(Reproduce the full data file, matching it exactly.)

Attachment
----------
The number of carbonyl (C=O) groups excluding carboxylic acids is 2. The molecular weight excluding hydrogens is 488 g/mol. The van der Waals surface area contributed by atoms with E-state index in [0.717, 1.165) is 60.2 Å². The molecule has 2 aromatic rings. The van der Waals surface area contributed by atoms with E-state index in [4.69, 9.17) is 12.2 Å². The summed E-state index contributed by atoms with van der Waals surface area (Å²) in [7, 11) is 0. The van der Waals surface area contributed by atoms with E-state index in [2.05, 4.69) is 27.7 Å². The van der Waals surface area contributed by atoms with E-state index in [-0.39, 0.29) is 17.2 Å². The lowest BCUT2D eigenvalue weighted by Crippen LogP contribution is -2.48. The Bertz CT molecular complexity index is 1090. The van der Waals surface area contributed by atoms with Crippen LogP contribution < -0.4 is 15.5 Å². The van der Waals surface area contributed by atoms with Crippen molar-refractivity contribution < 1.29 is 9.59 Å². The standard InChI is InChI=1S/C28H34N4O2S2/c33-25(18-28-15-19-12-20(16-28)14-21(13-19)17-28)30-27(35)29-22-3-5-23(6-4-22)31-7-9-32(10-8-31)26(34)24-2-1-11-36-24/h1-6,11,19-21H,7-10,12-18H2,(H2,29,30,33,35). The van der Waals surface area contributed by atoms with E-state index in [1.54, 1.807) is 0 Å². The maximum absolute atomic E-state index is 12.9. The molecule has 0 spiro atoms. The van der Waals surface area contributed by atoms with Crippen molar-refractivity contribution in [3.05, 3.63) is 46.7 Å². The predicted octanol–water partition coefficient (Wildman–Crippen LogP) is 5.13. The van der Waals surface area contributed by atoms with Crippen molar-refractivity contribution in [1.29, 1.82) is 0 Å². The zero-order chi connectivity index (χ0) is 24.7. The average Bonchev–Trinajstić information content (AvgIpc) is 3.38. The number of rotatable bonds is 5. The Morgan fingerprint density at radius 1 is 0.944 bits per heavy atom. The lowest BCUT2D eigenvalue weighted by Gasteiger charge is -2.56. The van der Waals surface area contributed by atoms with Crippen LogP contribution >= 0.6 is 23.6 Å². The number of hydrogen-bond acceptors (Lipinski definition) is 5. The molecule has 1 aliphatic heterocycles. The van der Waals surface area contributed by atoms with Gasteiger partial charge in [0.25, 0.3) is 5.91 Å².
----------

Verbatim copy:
The number of carbonyl (C=O) groups excluding carboxylic acids is 2. The molecular weight excluding hydrogens is 488 g/mol. The van der Waals surface area contributed by atoms with E-state index in [0.717, 1.165) is 60.2 Å². The molecule has 2 aromatic rings. The van der Waals surface area contributed by atoms with E-state index in [4.69, 9.17) is 12.2 Å². The summed E-state index contributed by atoms with van der Waals surface area (Å²) in [7, 11) is 0. The van der Waals surface area contributed by atoms with E-state index in [2.05, 4.69) is 27.7 Å². The van der Waals surface area contributed by atoms with E-state index in [-0.39, 0.29) is 17.2 Å². The lowest BCUT2D eigenvalue weighted by Crippen LogP contribution is -2.48. The Bertz CT molecular complexity index is 1090. The van der Waals surface area contributed by atoms with Crippen LogP contribution < -0.4 is 15.5 Å². The van der Waals surface area contributed by atoms with Crippen molar-refractivity contribution < 1.29 is 9.59 Å². The standard InChI is InChI=1S/C28H34N4O2S2/c33-25(18-28-15-19-12-20(16-28)14-21(13-19)17-28)30-27(35)29-22-3-5-23(6-4-22)31-7-9-32(10-8-31)26(34)24-2-1-11-36-24/h1-6,11,19-21H,7-10,12-18H2,(H2,29,30,33,35). The van der Waals surface area contributed by atoms with E-state index in [1.54, 1.807) is 0 Å². The maximum absolute atomic E-state index is 12.9. The molecule has 0 spiro atoms. The van der Waals surface area contributed by atoms with Crippen molar-refractivity contribution in [3.05, 3.63) is 46.7 Å². The predicted octanol–water partition coefficient (Wildman–Crippen LogP) is 5.13. The van der Waals surface area contributed by atoms with Crippen molar-refractivity contribution in [1.29, 1.82) is 0 Å². The zero-order chi connectivity index (χ0) is 24.7. The average Bonchev–Trinajstić information content (AvgIpc) is 3.38. The number of rotatable bonds is 5. The Morgan fingerprint density at radius 1 is 0.944 bits per heavy atom. The lowest BCUT2D eigenvalue weighted by Gasteiger charge is -2.56. The van der Waals surface area contributed by atoms with Crippen LogP contribution >= 0.6 is 23.6 Å². The number of hydrogen-bond acceptors (Lipinski definition) is 5. The molecule has 1 aliphatic heterocycles. The van der Waals surface area contributed by atoms with Gasteiger partial charge in [0.25, 0.3) is 5.91 Å².